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The Weekend Warriors' War

The second smallest state in population is rich in sweet syrup, cozy inns, and expensive ski slopes. But in the shadows of the Green Mountains, Vermont's rural poverty is encouraging young people to seek out a better life through the National Guard - and now disproportionate numbers of them are coming home in flag-draped caskets.

Chris Chapin's boots
National Guardsman Chris Chapin gave his life in Iraq, his dusty boots a testament to his service in the desert city of Ramadi. (Globe Staff Photo / Michele McDonald)

THE POPULAR IMAGE OF VERMONT is of a four-season outdoor paradise, a place that draws the restless, the retirees, and the rich, who drive over romantic covered bridges into lush mountain valleys and drizzle fresh maple syrup over their buttermilk pancakes at a cozy B&B. But the people who have always lived here know a less idyllic Vermont, where the expensive ski slopes and stereotypical inns mask a privation that makes joining the National Guard an act of economic self-preservation for many of the state's young people.

It's an attractive way to make money, get an education, hang out with your buddies for years after high school, and enjoy the outdoors on weekends. And despite their libertarian idiosyncrasies, Vermonters have long maintained a visceral tie to the military that can be traced to the Revolutionary War legacy of Ethan Allen and the Green Mountain Boys. Later, in the War of 1812, the vulnerable border with Canada was guarded by state militia. In the Civil War, Vermont lost more men per capita than all but one Northern state and even was raided by Confederate cavalry. And in 1941, Vermont declared war on Nazi Germany - three months before the federal government got around to it.

Last month, I drove past the Trapp Family Lodge and the Stowe ski resort, past quaint country inns and majestic Mount Mansfield, to job-poor Lamoille County, where the bloody war in Iraq has beaten a winding path. Here, at Peoples Academy in Morrisville, in a school gymnasium where hundreds sit on worn wooden bleachers and creaking metal chairs, another Vermont community has gathered to mourn another soldier killed in that faraway conflict.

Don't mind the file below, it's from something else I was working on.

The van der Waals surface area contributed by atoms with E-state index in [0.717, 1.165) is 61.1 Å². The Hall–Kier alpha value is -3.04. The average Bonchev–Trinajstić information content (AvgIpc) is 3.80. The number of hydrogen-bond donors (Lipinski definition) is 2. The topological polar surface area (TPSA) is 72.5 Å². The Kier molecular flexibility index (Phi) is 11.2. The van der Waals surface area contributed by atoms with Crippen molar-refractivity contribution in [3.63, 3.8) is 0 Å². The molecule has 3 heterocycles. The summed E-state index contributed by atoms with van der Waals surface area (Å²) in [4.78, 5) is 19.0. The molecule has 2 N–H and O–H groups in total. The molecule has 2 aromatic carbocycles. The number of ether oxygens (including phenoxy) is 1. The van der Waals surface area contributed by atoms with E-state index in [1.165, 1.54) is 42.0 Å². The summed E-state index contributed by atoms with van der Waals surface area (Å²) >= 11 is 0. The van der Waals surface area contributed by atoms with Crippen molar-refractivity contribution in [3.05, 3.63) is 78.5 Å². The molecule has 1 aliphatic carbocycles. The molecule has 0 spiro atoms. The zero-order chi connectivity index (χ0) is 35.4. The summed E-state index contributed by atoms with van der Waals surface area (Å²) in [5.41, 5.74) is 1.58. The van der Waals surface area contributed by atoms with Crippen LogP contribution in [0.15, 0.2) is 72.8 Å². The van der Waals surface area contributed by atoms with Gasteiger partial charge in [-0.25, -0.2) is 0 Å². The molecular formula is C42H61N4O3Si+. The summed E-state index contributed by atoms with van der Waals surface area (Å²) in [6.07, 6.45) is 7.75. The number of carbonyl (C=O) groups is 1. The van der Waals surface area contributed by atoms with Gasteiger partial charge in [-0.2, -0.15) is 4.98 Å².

The sorrowful on this day wear plaid shirts and oversize rubber boots, crisp military uniforms and honor-guard gloves, ill-fitting ties and creased white shirts just out of their boxes. And one, the devastated teenage son of the dead soldier, wears an altar boy's robe on a makeshift stage where a funeral Mass is said below the two-century-old flag of the Green Mountain Boys of Vermont.

The widow of Specialist Christopher Merchant, a National Guardsman killed on March 1 by a rocket-propelled grenade, eulogizes her husband as "a hero, an honorable man, a soldier." The widow's eyes are hidden by sunglasses; her body shakes. And then Monica Merchant's composure shatters like the Humvee that had been carrying her spouse outside Ramadi, her words overwhelmed by a high-pitched wail. Escorted sobbing from the stage, led to her seat by the gray metal casket, the mother of four clutches a folded American flag to her breast, clasps one of her small daughters with the other arm, and rocks back and forth throughout the Mass in a slow, inconsolable rhythm.

Governor James Douglas pauses at Merchant's chair, offering his condolences before summoning a semblance of optimism in words that seem more wishful than certain. The Vermonters who have perished in Iraq, the governor tells the mourners, will "not have died in vain."

This day, the doubters are silent. Instead, the prevailing emotion is a quiet pride in a popular 32-year-old, a school custodian who rejoined the Army National Guard because, his wife says, he didn't want to stay behind while his friends did the fighting. Country and neighbors called, and Christopher Merchant answered. Simple as that. And simply understood here.

Merchant's decision to go to war did not surprise Lamoille County. Instead, the surprise for Lamoille County and other rural areas of Vermont is that anyone expected otherwise. But over and over, from Rutland to Richford and points in between, this innate pride in Vermont's troops is countered by deep misgivings about the Pentagon's heavy reliance on the "weekend warriors" of the National Guard. For most Vermonters, who have no active-duty bases in the state, the National Guard is their only connection to the military. And although the Guard's soldiers and airmen have long known the risk, few could have imagined the caldron of combat in which they now find themselves.